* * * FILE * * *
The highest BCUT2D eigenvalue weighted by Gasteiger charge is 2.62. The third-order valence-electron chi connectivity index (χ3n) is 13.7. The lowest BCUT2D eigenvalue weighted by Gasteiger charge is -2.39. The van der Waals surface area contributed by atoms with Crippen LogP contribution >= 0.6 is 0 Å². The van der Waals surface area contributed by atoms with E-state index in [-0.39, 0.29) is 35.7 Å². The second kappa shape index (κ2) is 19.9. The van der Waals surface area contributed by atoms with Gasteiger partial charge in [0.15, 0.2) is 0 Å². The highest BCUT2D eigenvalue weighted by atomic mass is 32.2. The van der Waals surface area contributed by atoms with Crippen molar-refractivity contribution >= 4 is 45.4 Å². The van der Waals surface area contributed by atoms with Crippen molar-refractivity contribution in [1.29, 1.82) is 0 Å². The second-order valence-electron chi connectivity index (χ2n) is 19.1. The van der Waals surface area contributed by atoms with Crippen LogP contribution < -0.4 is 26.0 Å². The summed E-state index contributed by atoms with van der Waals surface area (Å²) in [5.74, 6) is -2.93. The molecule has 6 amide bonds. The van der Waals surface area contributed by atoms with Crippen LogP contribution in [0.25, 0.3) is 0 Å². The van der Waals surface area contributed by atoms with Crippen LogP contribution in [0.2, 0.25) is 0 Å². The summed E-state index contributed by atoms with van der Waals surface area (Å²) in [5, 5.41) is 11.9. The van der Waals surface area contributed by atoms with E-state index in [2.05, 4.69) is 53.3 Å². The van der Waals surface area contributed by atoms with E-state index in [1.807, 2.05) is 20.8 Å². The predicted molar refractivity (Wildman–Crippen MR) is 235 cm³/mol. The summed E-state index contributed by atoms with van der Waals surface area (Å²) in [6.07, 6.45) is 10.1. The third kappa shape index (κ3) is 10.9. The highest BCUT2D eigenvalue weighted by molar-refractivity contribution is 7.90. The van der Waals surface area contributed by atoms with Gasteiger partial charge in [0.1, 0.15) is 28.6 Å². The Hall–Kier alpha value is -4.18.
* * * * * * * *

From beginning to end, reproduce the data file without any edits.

The highest BCUT2D eigenvalue weighted by Gasteiger charge is 2.62. The third-order valence-electron chi connectivity index (χ3n) is 13.7. The lowest BCUT2D eigenvalue weighted by Gasteiger charge is -2.39. The van der Waals surface area contributed by atoms with Crippen LogP contribution >= 0.6 is 0 Å². The van der Waals surface area contributed by atoms with E-state index in [-0.39, 0.29) is 35.7 Å². The second kappa shape index (κ2) is 19.9. The van der Waals surface area contributed by atoms with Gasteiger partial charge in [0.15, 0.2) is 0 Å². The highest BCUT2D eigenvalue weighted by atomic mass is 32.2. The van der Waals surface area contributed by atoms with Crippen molar-refractivity contribution >= 4 is 45.4 Å². The van der Waals surface area contributed by atoms with Crippen molar-refractivity contribution in [1.29, 1.82) is 0 Å². The second-order valence-electron chi connectivity index (χ2n) is 19.1. The van der Waals surface area contributed by atoms with Crippen LogP contribution < -0.4 is 26.0 Å². The summed E-state index contributed by atoms with van der Waals surface area (Å²) in [5.74, 6) is -2.93. The molecule has 6 amide bonds. The van der Waals surface area contributed by atoms with Crippen LogP contribution in [0.25, 0.3) is 0 Å². The van der Waals surface area contributed by atoms with Crippen LogP contribution in [0.2, 0.25) is 0 Å². The summed E-state index contributed by atoms with van der Waals surface area (Å²) in [5, 5.41) is 11.9. The van der Waals surface area contributed by atoms with E-state index in [2.05, 4.69) is 53.3 Å². The van der Waals surface area contributed by atoms with E-state index in [1.807, 2.05) is 20.8 Å². The predicted molar refractivity (Wildman–Crippen MR) is 235 cm³/mol. The summed E-state index contributed by atoms with van der Waals surface area (Å²) in [6.07, 6.45) is 10.1. The third kappa shape index (κ3) is 10.9. The highest BCUT2D eigenvalue weighted by molar-refractivity contribution is 7.90. The van der Waals surface area contributed by atoms with Gasteiger partial charge in [0.1, 0.15) is 28.6 Å². The Hall–Kier alpha value is -4.18.